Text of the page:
The National Road in Ohio
We take for granted that we can drive anywhere in the nation today, but such was not always the case. I have a book here that is a transcribed diary of a family driving from California to Indiana in 1913. Most roads were dirt; some were gravel. Out west, the family found many places were roads simply did not exist, and they had to blaze their own trails with their car.
And so in the 1910s several groups worked to create coast-to-coast (or, in the vernacular of the time, “ocean-to-ocean”) highways. The most famous is probably the Lincoln Highway. Another was the Pike’s Peak Ocean-to-Ocean Highway. Yet another was the National Old Trails Road. Wherever possible, all of these roads were routed along existing roads. The National Old Trails Road followed the National Road from Maryland to Illinois, except for a portion in western Ohio that instead followed the Dayton Cutoff (read about that road here).
Ohio’s National Road had long since been given back to the counties through which it passed. It was in varying states of repair. But as Ohio built its state highway network it took over the National Old Trails alignment and began aggressively to improve it. It reduced grades and smoothed curves. It paved the road in brick, in macadam, gravel – and, along the 24 miles between Zanesville and Hebron, in concrete.
While concrete roads aren’t uncommon today, it was considered experimental in 1914, when the first of this road was poured. Very little of this concrete road remains today as the road has been widened and covered with asphalt. The section in the above photo runs in front of the Hopewell Elementary School, just east of Gratiot and about 11 miles west of Zanesville. This map shows the concrete road’s original alignment (in blue) compared to modern US 40.
The concrete road is mostly covered in asphalt along the old alignment through Gratiot (part of which, confusingly, is back in Muskingum County), but west of town (and back in Licking County) the concrete emerges from beneath the blacktop. The grade reductions that were part of the 1910s improvements didn’t eliminate this blind hill.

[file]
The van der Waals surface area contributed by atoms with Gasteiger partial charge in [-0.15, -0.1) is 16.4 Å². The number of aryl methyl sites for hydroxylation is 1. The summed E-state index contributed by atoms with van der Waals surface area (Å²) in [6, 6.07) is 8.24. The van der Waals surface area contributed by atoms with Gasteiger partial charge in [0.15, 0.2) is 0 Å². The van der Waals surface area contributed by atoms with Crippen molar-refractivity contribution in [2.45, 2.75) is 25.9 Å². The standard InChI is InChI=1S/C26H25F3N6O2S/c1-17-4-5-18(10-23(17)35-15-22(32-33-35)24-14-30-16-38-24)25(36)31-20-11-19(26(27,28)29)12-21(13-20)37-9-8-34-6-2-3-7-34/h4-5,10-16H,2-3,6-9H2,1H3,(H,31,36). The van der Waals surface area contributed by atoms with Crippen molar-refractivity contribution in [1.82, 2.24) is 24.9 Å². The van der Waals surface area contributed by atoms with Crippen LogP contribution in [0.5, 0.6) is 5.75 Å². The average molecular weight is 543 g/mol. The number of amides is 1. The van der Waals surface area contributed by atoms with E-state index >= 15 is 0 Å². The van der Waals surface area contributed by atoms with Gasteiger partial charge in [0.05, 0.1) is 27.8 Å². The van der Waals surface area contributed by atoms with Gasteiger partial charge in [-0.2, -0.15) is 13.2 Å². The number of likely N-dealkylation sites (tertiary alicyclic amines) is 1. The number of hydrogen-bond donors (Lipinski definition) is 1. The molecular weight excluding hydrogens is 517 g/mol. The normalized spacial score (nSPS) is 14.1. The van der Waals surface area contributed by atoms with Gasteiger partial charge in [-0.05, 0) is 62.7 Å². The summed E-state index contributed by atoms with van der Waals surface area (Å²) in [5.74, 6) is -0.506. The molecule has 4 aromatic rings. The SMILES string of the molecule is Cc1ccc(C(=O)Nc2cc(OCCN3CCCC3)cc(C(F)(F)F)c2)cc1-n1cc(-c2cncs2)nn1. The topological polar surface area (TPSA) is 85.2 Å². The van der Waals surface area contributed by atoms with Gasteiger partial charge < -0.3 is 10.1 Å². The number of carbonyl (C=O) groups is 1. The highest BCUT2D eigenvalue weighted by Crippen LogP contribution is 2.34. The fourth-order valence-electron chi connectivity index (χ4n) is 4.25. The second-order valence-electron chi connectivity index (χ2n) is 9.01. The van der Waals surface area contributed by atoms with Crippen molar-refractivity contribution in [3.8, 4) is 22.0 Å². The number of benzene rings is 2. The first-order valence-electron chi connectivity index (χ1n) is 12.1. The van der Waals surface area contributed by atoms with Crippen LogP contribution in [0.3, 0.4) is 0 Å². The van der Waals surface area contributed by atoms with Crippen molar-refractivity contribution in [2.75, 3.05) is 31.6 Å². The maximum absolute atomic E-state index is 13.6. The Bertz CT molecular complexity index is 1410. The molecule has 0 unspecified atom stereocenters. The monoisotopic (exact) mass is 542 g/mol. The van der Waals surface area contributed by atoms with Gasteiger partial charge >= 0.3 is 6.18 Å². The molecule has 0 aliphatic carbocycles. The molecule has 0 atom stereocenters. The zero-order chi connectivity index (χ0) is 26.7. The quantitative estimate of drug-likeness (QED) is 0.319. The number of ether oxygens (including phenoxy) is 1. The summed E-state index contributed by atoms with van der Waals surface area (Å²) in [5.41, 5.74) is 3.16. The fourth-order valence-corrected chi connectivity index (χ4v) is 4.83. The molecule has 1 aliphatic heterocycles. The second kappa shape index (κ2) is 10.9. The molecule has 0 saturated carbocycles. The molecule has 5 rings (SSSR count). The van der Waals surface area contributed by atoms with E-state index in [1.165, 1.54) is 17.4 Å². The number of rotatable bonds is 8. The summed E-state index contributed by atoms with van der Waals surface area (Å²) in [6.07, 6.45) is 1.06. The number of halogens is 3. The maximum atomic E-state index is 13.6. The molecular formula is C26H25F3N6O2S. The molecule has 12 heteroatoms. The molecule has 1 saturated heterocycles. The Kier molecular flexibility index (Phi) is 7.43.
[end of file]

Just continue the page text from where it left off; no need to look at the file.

After cresting the hill, the concrete ends abruptly.
I find it very interesting that this concrete road contains no center expansion seam, and that the aggregate used is whole and of varying size. The concrete highways I've seen elsewhere, laid in the 1920s and 1930s, all have center seams and crushed, regular aggregate.
The old road, here the modern highway, continues through tiny Brownsville.
Downtown Brownsville is a typical scene along the road in Licking County.
Eagle’s Nest Hill, just west of Brownsville, is the highest elevation along Ohio’s National Road. This monument stands there to commemorate the concrete paving project. It reads, “Old National Road, built 1825, rebuilt 1914 through the efforts of James M. Cox, Governor of Ohio.”
A 19th-century covered wagon and an early-20th-century automobile are also carved into the stone’s face.
I found just two more short bits of concrete. This one is at the east end of an old alignment signed Mt. Hope Road, three miles west of Brownsville and south of US 40.
Another long concrete section appears almost immediately, on the north side of US 40. It looked like it might be private property, so I didn't stop. Then, two miles later is another old alignment signed Panhandle Road. Its east end is concrete.
When I saw the stone railing here on Panhandle Road, I got very excited, thinking I'd found another stone bridge. Turns out it's just a stone retention wall.
Here's westbound Panhandle Road on its way back to US 40.
Jacksontown is next along the road.
I spotted this 1972 Ford Torino around the corner from US 40 in downtown Jacksontown.
On the southwest corner of US 40 and State Route 13 stands the Jack Town Pub, which has been serving travelers since the 1910s.
Created 3 February 2012.